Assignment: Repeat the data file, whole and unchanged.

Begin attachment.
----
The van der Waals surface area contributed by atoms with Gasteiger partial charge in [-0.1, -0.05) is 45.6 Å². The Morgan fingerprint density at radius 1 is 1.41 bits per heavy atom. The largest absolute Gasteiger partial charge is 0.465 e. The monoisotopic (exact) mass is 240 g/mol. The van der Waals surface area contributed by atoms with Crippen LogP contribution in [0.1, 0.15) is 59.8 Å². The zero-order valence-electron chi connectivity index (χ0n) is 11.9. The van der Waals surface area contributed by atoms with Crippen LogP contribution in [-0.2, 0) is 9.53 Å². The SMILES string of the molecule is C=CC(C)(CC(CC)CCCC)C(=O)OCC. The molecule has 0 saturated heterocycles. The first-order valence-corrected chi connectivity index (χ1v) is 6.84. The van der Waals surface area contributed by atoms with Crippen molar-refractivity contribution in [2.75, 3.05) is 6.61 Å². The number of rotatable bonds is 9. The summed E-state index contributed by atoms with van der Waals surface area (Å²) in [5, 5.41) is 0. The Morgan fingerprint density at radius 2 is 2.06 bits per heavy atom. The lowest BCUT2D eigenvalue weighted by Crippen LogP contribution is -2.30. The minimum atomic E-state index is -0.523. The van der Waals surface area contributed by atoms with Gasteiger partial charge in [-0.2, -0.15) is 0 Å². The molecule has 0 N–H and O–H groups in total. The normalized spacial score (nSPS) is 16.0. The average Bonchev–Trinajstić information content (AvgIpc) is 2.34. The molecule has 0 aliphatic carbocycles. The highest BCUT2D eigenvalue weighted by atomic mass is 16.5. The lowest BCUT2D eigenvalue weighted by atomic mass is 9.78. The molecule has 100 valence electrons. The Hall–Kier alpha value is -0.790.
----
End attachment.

The van der Waals surface area contributed by atoms with Gasteiger partial charge in [-0.1, -0.05) is 45.6 Å². The Morgan fingerprint density at radius 1 is 1.41 bits per heavy atom. The largest absolute Gasteiger partial charge is 0.465 e. The monoisotopic (exact) mass is 240 g/mol. The van der Waals surface area contributed by atoms with Crippen LogP contribution in [0.1, 0.15) is 59.8 Å². The zero-order valence-electron chi connectivity index (χ0n) is 11.9. The van der Waals surface area contributed by atoms with Crippen LogP contribution in [-0.2, 0) is 9.53 Å². The SMILES string of the molecule is C=CC(C)(CC(CC)CCCC)C(=O)OCC. The molecule has 0 saturated heterocycles. The first-order valence-corrected chi connectivity index (χ1v) is 6.84. The van der Waals surface area contributed by atoms with Crippen molar-refractivity contribution in [2.75, 3.05) is 6.61 Å². The number of rotatable bonds is 9. The summed E-state index contributed by atoms with van der Waals surface area (Å²) in [5, 5.41) is 0. The Morgan fingerprint density at radius 2 is 2.06 bits per heavy atom. The lowest BCUT2D eigenvalue weighted by Crippen LogP contribution is -2.30. The minimum atomic E-state index is -0.523. The van der Waals surface area contributed by atoms with Gasteiger partial charge in [-0.2, -0.15) is 0 Å². The molecule has 0 N–H and O–H groups in total. The normalized spacial score (nSPS) is 16.0. The average Bonchev–Trinajstić information content (AvgIpc) is 2.34. The molecule has 0 aliphatic carbocycles. The highest BCUT2D eigenvalue weighted by atomic mass is 16.5. The lowest BCUT2D eigenvalue weighted by atomic mass is 9.78. The molecule has 100 valence electrons. The Hall–Kier alpha value is -0.790.